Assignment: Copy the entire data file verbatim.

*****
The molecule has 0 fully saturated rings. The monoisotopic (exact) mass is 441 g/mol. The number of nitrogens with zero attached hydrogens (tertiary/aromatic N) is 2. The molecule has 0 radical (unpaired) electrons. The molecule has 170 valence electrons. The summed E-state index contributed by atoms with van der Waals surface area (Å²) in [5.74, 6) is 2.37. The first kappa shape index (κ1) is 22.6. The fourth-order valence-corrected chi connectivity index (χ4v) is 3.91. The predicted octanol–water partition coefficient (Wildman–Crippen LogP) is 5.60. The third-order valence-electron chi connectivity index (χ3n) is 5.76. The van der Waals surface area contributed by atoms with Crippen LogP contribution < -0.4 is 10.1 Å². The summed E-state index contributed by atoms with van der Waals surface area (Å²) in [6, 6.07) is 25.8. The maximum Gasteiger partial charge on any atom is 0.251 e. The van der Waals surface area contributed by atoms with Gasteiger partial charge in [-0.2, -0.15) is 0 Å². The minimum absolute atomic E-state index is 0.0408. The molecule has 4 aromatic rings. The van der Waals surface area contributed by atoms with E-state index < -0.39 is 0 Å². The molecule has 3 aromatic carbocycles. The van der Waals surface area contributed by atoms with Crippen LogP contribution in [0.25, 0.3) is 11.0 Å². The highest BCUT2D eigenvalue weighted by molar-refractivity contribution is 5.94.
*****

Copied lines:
The molecule has 0 fully saturated rings. The monoisotopic (exact) mass is 441 g/mol. The number of nitrogens with zero attached hydrogens (tertiary/aromatic N) is 2. The molecule has 0 radical (unpaired) electrons. The molecule has 170 valence electrons. The summed E-state index contributed by atoms with van der Waals surface area (Å²) in [5.74, 6) is 2.37. The first kappa shape index (κ1) is 22.6. The fourth-order valence-corrected chi connectivity index (χ4v) is 3.91. The predicted octanol–water partition coefficient (Wildman–Crippen LogP) is 5.60. The third-order valence-electron chi connectivity index (χ3n) is 5.76. The van der Waals surface area contributed by atoms with Crippen LogP contribution < -0.4 is 10.1 Å². The summed E-state index contributed by atoms with van der Waals surface area (Å²) in [6, 6.07) is 25.8. The maximum Gasteiger partial charge on any atom is 0.251 e. The van der Waals surface area contributed by atoms with Gasteiger partial charge in [-0.2, -0.15) is 0 Å². The minimum absolute atomic E-state index is 0.0408. The molecule has 4 aromatic rings. The van der Waals surface area contributed by atoms with E-state index < -0.39 is 0 Å². The molecule has 3 aromatic carbocycles. The van der Waals surface area contributed by atoms with Crippen LogP contribution in [0.25, 0.3) is 11.0 Å². The highest BCUT2D eigenvalue weighted by molar-refractivity contribution is 5.94.